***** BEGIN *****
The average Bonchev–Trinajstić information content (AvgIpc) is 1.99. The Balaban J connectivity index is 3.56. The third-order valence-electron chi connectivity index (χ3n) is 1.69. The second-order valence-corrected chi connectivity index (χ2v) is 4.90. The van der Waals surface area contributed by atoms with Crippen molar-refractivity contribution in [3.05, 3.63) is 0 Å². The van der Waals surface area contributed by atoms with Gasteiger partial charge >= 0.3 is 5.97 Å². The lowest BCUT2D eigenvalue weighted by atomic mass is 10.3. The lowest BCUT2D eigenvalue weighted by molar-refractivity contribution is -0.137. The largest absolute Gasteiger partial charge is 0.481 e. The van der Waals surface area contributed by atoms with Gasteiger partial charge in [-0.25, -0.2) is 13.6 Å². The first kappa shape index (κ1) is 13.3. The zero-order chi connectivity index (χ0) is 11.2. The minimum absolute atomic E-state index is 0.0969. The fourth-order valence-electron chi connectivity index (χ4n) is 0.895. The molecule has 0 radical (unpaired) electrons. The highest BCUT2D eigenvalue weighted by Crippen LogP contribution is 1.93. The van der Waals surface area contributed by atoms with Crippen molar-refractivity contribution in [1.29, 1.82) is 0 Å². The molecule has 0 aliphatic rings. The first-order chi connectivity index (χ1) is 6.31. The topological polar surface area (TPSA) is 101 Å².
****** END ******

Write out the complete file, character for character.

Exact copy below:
The average Bonchev–Trinajstić information content (AvgIpc) is 1.99. The Balaban J connectivity index is 3.56. The third-order valence-electron chi connectivity index (χ3n) is 1.69. The second-order valence-corrected chi connectivity index (χ2v) is 4.90. The van der Waals surface area contributed by atoms with Crippen molar-refractivity contribution in [3.05, 3.63) is 0 Å². The van der Waals surface area contributed by atoms with Gasteiger partial charge >= 0.3 is 5.97 Å². The lowest BCUT2D eigenvalue weighted by atomic mass is 10.3. The lowest BCUT2D eigenvalue weighted by molar-refractivity contribution is -0.137. The largest absolute Gasteiger partial charge is 0.481 e. The van der Waals surface area contributed by atoms with Gasteiger partial charge in [-0.25, -0.2) is 13.6 Å². The first kappa shape index (κ1) is 13.3. The zero-order chi connectivity index (χ0) is 11.2. The minimum absolute atomic E-state index is 0.0969. The fourth-order valence-electron chi connectivity index (χ4n) is 0.895. The molecule has 0 radical (unpaired) electrons. The highest BCUT2D eigenvalue weighted by Crippen LogP contribution is 1.93. The van der Waals surface area contributed by atoms with Crippen molar-refractivity contribution in [1.29, 1.82) is 0 Å². The molecule has 0 aliphatic rings. The first-order chi connectivity index (χ1) is 6.31. The topological polar surface area (TPSA) is 101 Å².